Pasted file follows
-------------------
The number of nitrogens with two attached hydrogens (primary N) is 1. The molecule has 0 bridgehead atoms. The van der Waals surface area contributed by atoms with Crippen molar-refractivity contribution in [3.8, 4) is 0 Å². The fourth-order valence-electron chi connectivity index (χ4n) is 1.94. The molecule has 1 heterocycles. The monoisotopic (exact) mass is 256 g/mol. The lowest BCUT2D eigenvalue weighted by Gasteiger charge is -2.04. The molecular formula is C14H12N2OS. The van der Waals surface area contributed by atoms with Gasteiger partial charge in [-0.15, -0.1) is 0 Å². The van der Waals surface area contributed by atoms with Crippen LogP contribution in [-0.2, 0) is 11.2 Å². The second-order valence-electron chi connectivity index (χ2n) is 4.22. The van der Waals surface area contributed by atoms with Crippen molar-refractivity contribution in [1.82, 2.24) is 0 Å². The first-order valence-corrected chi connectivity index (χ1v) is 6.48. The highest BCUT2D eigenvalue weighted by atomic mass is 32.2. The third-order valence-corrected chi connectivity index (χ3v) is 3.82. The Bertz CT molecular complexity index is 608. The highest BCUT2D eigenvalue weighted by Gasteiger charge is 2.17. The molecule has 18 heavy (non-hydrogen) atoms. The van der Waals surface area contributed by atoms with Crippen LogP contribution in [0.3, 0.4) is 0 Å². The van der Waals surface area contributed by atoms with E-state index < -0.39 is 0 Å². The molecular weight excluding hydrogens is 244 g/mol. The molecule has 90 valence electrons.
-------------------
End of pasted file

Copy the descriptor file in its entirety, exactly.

The number of nitrogens with two attached hydrogens (primary N) is 1. The molecule has 0 bridgehead atoms. The van der Waals surface area contributed by atoms with Crippen molar-refractivity contribution in [3.8, 4) is 0 Å². The fourth-order valence-electron chi connectivity index (χ4n) is 1.94. The molecule has 1 heterocycles. The monoisotopic (exact) mass is 256 g/mol. The lowest BCUT2D eigenvalue weighted by Gasteiger charge is -2.04. The molecular formula is C14H12N2OS. The van der Waals surface area contributed by atoms with Gasteiger partial charge in [-0.15, -0.1) is 0 Å². The van der Waals surface area contributed by atoms with Crippen LogP contribution in [-0.2, 0) is 11.2 Å². The second-order valence-electron chi connectivity index (χ2n) is 4.22. The van der Waals surface area contributed by atoms with Crippen molar-refractivity contribution in [1.82, 2.24) is 0 Å². The first-order valence-corrected chi connectivity index (χ1v) is 6.48. The highest BCUT2D eigenvalue weighted by atomic mass is 32.2. The third-order valence-corrected chi connectivity index (χ3v) is 3.82. The Bertz CT molecular complexity index is 608. The highest BCUT2D eigenvalue weighted by Gasteiger charge is 2.17. The molecule has 18 heavy (non-hydrogen) atoms. The van der Waals surface area contributed by atoms with Crippen LogP contribution in [0.3, 0.4) is 0 Å². The van der Waals surface area contributed by atoms with E-state index < -0.39 is 0 Å². The molecular weight excluding hydrogens is 244 g/mol. The molecule has 90 valence electrons.